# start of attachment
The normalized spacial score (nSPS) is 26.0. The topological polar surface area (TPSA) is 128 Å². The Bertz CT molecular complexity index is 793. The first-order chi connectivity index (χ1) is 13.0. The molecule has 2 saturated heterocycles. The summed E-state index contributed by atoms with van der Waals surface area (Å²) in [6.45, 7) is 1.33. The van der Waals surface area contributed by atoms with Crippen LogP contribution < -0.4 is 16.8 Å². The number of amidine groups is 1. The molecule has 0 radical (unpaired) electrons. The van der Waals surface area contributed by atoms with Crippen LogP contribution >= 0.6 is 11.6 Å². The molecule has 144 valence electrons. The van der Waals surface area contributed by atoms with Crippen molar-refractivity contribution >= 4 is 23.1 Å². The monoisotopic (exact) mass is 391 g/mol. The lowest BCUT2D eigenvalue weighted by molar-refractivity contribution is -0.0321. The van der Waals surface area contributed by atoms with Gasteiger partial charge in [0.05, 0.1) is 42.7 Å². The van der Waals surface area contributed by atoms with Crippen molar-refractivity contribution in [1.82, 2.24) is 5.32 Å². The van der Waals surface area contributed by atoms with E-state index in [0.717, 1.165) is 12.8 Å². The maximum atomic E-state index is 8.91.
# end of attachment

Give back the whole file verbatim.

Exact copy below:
The normalized spacial score (nSPS) is 26.0. The topological polar surface area (TPSA) is 128 Å². The Bertz CT molecular complexity index is 793. The first-order chi connectivity index (χ1) is 13.0. The molecule has 2 saturated heterocycles. The summed E-state index contributed by atoms with van der Waals surface area (Å²) in [6.45, 7) is 1.33. The van der Waals surface area contributed by atoms with Crippen LogP contribution < -0.4 is 16.8 Å². The number of amidine groups is 1. The molecule has 0 radical (unpaired) electrons. The van der Waals surface area contributed by atoms with Crippen LogP contribution >= 0.6 is 11.6 Å². The molecule has 144 valence electrons. The van der Waals surface area contributed by atoms with Crippen molar-refractivity contribution >= 4 is 23.1 Å². The monoisotopic (exact) mass is 391 g/mol. The lowest BCUT2D eigenvalue weighted by molar-refractivity contribution is -0.0321. The van der Waals surface area contributed by atoms with Gasteiger partial charge in [0.05, 0.1) is 42.7 Å². The van der Waals surface area contributed by atoms with Crippen molar-refractivity contribution in [1.82, 2.24) is 5.32 Å². The van der Waals surface area contributed by atoms with E-state index in [0.717, 1.165) is 12.8 Å². The maximum atomic E-state index is 8.91.